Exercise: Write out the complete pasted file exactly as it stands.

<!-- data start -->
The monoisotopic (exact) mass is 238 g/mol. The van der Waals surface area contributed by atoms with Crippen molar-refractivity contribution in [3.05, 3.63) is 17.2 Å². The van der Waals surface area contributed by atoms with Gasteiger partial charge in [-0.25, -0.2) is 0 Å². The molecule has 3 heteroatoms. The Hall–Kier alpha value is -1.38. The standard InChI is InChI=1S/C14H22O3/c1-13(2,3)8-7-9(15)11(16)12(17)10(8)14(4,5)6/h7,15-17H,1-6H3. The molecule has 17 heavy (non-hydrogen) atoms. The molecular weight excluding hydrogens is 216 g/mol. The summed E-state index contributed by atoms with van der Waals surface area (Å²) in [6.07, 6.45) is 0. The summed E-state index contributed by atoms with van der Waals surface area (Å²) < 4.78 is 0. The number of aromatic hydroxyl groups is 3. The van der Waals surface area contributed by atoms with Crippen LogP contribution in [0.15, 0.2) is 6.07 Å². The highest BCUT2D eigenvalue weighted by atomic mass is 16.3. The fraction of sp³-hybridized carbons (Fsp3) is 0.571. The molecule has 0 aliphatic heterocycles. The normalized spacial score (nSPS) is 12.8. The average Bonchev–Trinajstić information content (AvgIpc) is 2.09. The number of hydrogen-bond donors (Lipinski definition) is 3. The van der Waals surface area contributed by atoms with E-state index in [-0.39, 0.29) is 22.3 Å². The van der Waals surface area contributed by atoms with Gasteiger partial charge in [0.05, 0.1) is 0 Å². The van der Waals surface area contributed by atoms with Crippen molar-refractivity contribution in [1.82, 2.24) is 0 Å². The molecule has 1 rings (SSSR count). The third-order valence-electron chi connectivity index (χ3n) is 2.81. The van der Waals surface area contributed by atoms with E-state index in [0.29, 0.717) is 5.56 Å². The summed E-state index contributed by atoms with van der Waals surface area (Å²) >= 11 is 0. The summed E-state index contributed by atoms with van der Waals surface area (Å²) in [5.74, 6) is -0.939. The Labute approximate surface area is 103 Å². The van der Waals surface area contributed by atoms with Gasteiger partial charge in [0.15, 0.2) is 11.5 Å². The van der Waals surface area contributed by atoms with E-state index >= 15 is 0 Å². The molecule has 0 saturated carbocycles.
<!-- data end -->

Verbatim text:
The monoisotopic (exact) mass is 238 g/mol. The van der Waals surface area contributed by atoms with Crippen molar-refractivity contribution in [3.05, 3.63) is 17.2 Å². The van der Waals surface area contributed by atoms with Gasteiger partial charge in [-0.25, -0.2) is 0 Å². The molecule has 3 heteroatoms. The Hall–Kier alpha value is -1.38. The standard InChI is InChI=1S/C14H22O3/c1-13(2,3)8-7-9(15)11(16)12(17)10(8)14(4,5)6/h7,15-17H,1-6H3. The molecule has 17 heavy (non-hydrogen) atoms. The molecular weight excluding hydrogens is 216 g/mol. The summed E-state index contributed by atoms with van der Waals surface area (Å²) in [6.07, 6.45) is 0. The summed E-state index contributed by atoms with van der Waals surface area (Å²) < 4.78 is 0. The number of aromatic hydroxyl groups is 3. The van der Waals surface area contributed by atoms with Crippen LogP contribution in [0.15, 0.2) is 6.07 Å². The highest BCUT2D eigenvalue weighted by atomic mass is 16.3. The fraction of sp³-hybridized carbons (Fsp3) is 0.571. The molecule has 0 aliphatic heterocycles. The normalized spacial score (nSPS) is 12.8. The average Bonchev–Trinajstić information content (AvgIpc) is 2.09. The number of hydrogen-bond donors (Lipinski definition) is 3. The van der Waals surface area contributed by atoms with E-state index in [-0.39, 0.29) is 22.3 Å². The van der Waals surface area contributed by atoms with Gasteiger partial charge in [0.05, 0.1) is 0 Å². The van der Waals surface area contributed by atoms with Crippen molar-refractivity contribution in [1.82, 2.24) is 0 Å². The molecule has 1 rings (SSSR count). The third-order valence-electron chi connectivity index (χ3n) is 2.81. The van der Waals surface area contributed by atoms with E-state index in [0.29, 0.717) is 5.56 Å². The summed E-state index contributed by atoms with van der Waals surface area (Å²) >= 11 is 0. The summed E-state index contributed by atoms with van der Waals surface area (Å²) in [5.74, 6) is -0.939. The Labute approximate surface area is 103 Å². The van der Waals surface area contributed by atoms with Gasteiger partial charge in [0.15, 0.2) is 11.5 Å². The van der Waals surface area contributed by atoms with E-state index >= 15 is 0 Å². The molecule has 0 saturated carbocycles.